"Remember this: Code is a letter you write your future self.
Do you want it to be a love letter or a poison pen letter?"


I posted this recently in the #ruby chatroom on http://irc.freenode.net. It’s most definitely not an original thought. Lots of others have expressed similar words and concepts.

I want to underline it here because I think it is rather essential to the whole concept of Software as a Craft that this blog is about.

SWAAC for me started with this notion of future communication in a chat I had with someone else on IRC. The notion of whom we are writing our code for is something a lot of programmers don’t quite get. We don’t write ruby, perl, java, C, etc, for the computer. We write it to communicate our intent to ourselves and other people reading our code. The computer doesn’t actually care a lick what our code means; it’s not a cognitive processor that can apply meaning, intent, implication, etc., onto our writing. Only humans can do that. The compiler/interpretter merely translates into things the computer can do things with. There is no DWIM1 for a computer.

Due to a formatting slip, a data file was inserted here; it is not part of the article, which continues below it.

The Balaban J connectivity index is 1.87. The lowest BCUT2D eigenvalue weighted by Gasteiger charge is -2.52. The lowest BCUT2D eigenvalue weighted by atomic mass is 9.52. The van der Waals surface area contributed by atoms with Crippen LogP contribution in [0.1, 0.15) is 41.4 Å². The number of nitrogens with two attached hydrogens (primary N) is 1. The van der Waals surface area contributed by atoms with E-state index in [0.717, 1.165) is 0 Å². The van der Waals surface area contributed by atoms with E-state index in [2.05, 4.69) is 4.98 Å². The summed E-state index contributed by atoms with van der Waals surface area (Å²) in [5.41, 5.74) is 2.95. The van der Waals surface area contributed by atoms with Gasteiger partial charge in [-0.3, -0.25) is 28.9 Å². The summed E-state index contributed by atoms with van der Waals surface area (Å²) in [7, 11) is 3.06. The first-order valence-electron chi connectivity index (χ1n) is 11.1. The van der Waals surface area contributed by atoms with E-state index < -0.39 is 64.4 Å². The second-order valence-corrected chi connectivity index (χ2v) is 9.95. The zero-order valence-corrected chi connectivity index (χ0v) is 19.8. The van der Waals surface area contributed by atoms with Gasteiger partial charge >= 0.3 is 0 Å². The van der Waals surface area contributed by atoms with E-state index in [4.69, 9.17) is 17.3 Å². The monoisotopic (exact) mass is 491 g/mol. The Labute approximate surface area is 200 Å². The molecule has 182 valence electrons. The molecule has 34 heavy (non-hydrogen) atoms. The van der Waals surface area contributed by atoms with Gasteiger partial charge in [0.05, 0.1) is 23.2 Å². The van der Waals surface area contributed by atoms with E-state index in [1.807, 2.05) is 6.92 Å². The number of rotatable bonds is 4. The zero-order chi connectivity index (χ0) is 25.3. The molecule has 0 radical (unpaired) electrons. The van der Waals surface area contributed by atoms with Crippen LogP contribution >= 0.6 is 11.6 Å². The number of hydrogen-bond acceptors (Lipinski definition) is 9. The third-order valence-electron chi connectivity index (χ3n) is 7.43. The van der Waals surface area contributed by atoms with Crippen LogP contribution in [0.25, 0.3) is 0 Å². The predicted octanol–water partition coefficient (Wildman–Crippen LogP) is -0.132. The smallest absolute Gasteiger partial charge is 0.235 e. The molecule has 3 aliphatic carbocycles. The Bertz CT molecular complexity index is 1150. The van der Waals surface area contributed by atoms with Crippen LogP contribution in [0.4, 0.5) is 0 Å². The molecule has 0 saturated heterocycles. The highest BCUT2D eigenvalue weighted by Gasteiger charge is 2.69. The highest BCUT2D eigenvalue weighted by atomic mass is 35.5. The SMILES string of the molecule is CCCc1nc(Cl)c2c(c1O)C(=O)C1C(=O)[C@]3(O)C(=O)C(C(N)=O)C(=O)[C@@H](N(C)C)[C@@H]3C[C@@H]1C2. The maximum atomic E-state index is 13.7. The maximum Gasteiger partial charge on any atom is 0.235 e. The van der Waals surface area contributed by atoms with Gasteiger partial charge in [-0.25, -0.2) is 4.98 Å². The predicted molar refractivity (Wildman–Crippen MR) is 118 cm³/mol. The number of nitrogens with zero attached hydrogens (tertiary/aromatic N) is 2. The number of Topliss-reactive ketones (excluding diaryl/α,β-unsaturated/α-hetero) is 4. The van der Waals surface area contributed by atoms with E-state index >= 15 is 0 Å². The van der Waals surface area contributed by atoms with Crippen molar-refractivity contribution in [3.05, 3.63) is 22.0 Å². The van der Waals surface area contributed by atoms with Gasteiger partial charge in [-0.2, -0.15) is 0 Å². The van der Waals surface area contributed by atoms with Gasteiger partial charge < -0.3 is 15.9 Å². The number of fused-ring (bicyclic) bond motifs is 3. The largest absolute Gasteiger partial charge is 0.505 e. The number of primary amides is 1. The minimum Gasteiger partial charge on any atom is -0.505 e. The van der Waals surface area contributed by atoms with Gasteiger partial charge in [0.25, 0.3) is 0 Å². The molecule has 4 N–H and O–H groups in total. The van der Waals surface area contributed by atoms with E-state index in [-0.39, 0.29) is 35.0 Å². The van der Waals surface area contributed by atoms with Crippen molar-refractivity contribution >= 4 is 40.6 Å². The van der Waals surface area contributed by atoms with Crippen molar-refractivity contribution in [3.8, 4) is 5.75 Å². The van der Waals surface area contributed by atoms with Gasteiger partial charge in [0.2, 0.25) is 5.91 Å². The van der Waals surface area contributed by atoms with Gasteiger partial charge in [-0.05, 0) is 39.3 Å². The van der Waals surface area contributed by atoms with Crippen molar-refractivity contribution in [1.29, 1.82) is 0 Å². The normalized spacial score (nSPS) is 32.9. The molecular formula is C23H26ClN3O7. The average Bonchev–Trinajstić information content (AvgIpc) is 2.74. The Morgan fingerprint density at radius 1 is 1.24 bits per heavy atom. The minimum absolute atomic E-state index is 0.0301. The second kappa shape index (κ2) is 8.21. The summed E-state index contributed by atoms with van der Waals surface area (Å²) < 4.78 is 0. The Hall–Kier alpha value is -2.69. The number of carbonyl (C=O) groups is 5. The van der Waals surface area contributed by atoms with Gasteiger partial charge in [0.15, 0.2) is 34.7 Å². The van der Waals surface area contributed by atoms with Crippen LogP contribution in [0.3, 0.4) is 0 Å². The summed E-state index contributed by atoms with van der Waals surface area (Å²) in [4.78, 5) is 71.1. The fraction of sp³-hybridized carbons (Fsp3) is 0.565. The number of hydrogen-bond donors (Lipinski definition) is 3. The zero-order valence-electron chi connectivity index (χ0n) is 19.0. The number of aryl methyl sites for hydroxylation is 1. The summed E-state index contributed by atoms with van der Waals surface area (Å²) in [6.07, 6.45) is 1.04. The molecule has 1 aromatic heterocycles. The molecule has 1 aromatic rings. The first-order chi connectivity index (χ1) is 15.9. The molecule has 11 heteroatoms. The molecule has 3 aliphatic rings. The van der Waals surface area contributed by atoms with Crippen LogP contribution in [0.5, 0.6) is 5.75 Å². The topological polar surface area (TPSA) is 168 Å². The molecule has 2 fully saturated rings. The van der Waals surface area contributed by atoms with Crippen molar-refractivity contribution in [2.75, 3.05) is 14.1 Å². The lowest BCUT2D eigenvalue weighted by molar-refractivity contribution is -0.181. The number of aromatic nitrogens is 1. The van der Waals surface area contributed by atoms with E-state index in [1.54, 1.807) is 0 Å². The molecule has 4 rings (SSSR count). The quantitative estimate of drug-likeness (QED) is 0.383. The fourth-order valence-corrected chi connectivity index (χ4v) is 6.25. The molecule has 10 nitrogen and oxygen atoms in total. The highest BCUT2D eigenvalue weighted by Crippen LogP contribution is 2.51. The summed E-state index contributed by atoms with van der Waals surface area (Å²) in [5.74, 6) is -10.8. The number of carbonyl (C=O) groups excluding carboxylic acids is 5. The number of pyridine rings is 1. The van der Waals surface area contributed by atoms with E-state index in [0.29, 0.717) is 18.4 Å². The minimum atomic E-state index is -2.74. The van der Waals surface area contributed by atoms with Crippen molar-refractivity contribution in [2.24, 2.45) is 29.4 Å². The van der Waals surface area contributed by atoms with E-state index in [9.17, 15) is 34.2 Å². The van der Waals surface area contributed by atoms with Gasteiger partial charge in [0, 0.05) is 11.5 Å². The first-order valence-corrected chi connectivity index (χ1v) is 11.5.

So the question that prompted this remark was this:

In a begin - rescue - end block, if the rescue is empty (i.e. does nothing), should I use an empty line (as rescue’s main body), just a ‘;’ or no line at all (no line between rescue and end) ?

With a response of:

If I really do nothing I put a comment to make clear it’s intentional.

Which makes it clear to your future self as well as other people reading your code. This is the love letter that you will appreciate getting in the future.

  1. DWIM: Do What I Mean(t)